Understanding the Domestic Production Activities Deduction

CPAs & Advisors

Steven Treece
Steven Treece CPA Senior Manager CPAs & Advisors

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The domestic production activities deduction, also known as “DPAD” or “Section 199 deduction,” is meant to encourage domestic production. This potentially valuable tax break can be used by many types of businesses, from manufacturing to farming.

Understanding the acronyms

Before trying to calculate the DPAD, it helps to understand the acronyms involved. One important factor is qualified production activities income (QPAI), which is the amount of domestic production gross receipts (DPGR) exceeding the cost of goods sold and other expenses allocable to that DPGR. Most businesses will need to allocate receipts between those that qualify as DPGR and those that do not unless less than 5 percent of receipts are not attributable to DPGR.

Farmers qualify for DPAD as producers of crops and from the sale of raised breeding, dairy or draft livestock. Apart from farming, DPGR can come from a number of activities, including the construction of real property within the United States. It also can result from the lease, rental, licensing or sale of other qualifying production property, such as machinery, office equipment or computer software. The main rule regarding any property is that it must have been manufactured, produced, grown or extracted in whole or “significantly” within the United States. While each situation is assessed on its merits, the IRS has said that, if the labor and overhead incurred in the United States accounted for at least 20 percent of the total cost of goods sold, the activity typically qualifies.

What are the limitations? The DPAD is limited to 50 percent of Form W-2 wages paid to employees and allocable to DPGR. Unfortunately, many farmers do not pay W-2 wages which disqualifies them from deducting at least 50 percent of W-2 wages under DPAD. You may be able to avoid this rule by making legitimate wage payments to family members including spouses and children over the age of 18. In addition, your farming operation may be financially stable enough to hire employees to complete tasks instead of hiring on a contract labor basis. In order to maximize your DPAD, you should ensure that 50 percent of W-2 wages reach at least 9 percent of the farm’s QPAI.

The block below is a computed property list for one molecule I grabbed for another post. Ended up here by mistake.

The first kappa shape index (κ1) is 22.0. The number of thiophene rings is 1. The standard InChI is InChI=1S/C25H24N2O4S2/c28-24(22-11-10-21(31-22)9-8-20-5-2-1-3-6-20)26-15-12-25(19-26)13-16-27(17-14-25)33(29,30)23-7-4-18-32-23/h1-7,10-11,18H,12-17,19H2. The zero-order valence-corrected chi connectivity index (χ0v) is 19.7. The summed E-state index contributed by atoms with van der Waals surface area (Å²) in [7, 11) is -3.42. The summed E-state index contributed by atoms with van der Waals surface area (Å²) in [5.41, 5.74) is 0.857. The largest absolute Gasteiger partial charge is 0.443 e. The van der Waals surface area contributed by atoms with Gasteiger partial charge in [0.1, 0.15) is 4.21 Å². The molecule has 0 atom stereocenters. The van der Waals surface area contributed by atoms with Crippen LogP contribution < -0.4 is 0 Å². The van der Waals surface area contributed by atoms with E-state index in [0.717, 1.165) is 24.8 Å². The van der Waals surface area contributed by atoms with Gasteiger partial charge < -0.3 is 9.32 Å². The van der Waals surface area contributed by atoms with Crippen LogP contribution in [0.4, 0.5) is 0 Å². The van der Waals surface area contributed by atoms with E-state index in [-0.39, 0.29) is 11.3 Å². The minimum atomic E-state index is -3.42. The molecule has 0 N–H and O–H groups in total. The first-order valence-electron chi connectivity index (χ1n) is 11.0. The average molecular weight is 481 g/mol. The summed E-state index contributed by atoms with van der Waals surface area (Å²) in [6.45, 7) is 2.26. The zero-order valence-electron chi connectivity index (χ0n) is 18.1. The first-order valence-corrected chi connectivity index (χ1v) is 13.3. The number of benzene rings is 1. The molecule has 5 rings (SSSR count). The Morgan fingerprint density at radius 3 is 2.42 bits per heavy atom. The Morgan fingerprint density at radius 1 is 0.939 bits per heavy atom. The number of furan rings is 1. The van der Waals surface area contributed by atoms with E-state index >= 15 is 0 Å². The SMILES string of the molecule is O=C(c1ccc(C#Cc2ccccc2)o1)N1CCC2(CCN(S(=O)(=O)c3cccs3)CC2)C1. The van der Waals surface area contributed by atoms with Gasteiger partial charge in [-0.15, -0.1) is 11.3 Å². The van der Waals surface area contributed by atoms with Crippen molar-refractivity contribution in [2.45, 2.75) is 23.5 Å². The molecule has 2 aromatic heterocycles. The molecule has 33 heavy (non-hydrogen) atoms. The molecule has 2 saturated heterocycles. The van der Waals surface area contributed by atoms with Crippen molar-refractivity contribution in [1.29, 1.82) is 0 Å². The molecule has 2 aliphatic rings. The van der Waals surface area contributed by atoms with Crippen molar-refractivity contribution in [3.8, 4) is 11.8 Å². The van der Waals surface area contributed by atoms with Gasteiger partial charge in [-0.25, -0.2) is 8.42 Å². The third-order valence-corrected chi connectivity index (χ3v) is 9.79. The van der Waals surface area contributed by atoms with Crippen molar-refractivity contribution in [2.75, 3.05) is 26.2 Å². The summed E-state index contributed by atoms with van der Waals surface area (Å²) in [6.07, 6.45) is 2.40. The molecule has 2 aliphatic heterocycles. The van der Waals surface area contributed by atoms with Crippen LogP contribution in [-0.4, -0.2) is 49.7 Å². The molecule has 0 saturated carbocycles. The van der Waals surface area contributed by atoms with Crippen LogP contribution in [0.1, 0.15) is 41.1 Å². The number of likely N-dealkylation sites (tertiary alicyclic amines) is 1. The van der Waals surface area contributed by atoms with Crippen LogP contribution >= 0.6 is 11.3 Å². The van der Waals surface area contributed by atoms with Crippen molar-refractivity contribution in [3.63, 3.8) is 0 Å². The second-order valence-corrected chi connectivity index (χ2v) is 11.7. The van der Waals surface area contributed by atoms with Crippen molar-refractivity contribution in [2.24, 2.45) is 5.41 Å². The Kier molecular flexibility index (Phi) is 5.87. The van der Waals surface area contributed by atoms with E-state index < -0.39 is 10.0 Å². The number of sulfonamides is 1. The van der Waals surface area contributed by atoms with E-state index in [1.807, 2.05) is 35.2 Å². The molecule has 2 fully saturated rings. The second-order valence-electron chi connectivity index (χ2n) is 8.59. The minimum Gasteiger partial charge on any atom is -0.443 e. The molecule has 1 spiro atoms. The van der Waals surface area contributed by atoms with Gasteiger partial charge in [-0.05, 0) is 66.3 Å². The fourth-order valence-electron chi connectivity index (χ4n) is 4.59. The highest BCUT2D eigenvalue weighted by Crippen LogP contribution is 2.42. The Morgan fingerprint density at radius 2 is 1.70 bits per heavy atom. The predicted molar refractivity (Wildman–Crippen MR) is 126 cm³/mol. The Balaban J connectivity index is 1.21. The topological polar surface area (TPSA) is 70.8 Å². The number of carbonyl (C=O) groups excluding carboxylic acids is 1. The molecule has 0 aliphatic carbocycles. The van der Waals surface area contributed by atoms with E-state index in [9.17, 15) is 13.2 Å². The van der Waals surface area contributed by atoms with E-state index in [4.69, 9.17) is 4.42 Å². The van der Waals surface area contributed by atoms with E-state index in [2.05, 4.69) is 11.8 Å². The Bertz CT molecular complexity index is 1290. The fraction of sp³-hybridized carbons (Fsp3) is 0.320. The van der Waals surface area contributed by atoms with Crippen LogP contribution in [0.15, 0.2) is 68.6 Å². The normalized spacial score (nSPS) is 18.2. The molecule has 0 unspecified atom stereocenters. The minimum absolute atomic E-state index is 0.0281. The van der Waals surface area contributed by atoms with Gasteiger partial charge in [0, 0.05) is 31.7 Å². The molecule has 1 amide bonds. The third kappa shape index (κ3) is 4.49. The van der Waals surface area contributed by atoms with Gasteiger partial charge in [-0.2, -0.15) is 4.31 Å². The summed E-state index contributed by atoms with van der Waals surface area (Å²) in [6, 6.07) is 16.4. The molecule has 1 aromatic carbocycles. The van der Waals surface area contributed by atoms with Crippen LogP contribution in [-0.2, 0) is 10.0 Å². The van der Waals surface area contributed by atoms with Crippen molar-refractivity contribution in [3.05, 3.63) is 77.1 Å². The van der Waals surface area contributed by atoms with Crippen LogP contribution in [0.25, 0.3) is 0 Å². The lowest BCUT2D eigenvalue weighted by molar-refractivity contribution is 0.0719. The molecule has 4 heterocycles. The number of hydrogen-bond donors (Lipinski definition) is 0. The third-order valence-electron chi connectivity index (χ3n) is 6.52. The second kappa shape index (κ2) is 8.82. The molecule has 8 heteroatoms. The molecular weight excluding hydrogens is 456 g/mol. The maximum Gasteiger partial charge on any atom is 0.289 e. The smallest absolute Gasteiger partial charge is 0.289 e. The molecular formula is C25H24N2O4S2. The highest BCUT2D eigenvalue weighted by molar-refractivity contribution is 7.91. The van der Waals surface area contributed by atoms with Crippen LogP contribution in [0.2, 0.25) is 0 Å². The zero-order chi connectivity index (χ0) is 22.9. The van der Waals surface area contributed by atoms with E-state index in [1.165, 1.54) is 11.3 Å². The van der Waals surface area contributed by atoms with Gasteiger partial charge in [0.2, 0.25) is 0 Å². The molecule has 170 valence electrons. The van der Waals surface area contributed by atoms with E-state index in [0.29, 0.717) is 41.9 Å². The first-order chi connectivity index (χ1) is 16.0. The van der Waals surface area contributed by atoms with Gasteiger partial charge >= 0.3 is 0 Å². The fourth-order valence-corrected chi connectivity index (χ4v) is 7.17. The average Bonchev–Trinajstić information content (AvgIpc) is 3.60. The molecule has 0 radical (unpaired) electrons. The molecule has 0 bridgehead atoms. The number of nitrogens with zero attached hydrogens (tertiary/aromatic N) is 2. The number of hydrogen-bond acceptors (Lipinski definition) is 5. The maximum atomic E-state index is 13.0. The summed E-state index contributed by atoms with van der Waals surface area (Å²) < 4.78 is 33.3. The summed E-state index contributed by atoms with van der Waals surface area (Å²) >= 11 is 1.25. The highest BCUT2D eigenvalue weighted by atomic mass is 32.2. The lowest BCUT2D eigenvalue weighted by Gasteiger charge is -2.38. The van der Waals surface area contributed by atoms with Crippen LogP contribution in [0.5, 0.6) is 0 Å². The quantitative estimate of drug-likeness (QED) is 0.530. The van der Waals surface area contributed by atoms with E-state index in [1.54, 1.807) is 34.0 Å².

Simplifying the calculations

Although determining what costs are allocable to DPGR can get complicated, some smaller businesses can simplify their calculations. Under the Small Business Simplified Overall Method, costs are allocated between DPGR and non-DPGR based on relative gross receipts. This is the most common approach used by farmers

The Simplified Deduction Method, another method for calculating QPAI, can be used by most businesses whose assets are no more than $10 million, or whose average gross receipts do not exceed $100 million. This approach is similar to the Small Business Simplified Overall Method in that most expenses are allocated between DPGR and non-DPGR based on gross receipts. The allocation is not used for the cost of goods sold.

If your business can claim the DPAD, you may be able to deduct 9 percent from the lesser of your QPAI or taxable income. As such, it could boost your cash flow. Please contact a member of Yeo & Yeo’s Agribusiness Services Group for help with determining whether and how the deduction could work for you.

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